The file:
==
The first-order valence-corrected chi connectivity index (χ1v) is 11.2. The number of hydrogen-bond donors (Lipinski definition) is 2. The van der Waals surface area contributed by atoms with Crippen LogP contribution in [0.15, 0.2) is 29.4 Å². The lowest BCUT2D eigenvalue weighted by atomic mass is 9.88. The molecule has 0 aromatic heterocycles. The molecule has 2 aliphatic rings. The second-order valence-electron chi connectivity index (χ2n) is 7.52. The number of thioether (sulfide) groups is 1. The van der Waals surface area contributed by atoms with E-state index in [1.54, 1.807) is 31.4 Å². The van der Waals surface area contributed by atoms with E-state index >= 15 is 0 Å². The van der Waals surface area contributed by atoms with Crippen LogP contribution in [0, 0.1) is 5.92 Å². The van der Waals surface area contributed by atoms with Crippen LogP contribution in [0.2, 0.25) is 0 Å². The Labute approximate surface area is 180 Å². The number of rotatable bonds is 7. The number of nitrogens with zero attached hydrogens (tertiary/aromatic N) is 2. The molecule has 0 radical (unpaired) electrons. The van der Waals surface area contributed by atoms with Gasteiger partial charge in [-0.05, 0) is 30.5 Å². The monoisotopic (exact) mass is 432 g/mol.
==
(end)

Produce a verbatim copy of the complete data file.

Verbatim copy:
The first-order valence-corrected chi connectivity index (χ1v) is 11.2. The number of hydrogen-bond donors (Lipinski definition) is 2. The van der Waals surface area contributed by atoms with Crippen LogP contribution in [0.15, 0.2) is 29.4 Å². The lowest BCUT2D eigenvalue weighted by atomic mass is 9.88. The molecule has 0 aromatic heterocycles. The molecule has 2 aliphatic rings. The second-order valence-electron chi connectivity index (χ2n) is 7.52. The number of thioether (sulfide) groups is 1. The van der Waals surface area contributed by atoms with E-state index in [1.54, 1.807) is 31.4 Å². The van der Waals surface area contributed by atoms with E-state index >= 15 is 0 Å². The van der Waals surface area contributed by atoms with Crippen LogP contribution in [0, 0.1) is 5.92 Å². The van der Waals surface area contributed by atoms with Crippen LogP contribution in [0.2, 0.25) is 0 Å². The Labute approximate surface area is 180 Å². The number of rotatable bonds is 7. The number of nitrogens with zero attached hydrogens (tertiary/aromatic N) is 2. The molecule has 0 radical (unpaired) electrons. The van der Waals surface area contributed by atoms with Gasteiger partial charge in [-0.05, 0) is 30.5 Å². The monoisotopic (exact) mass is 432 g/mol.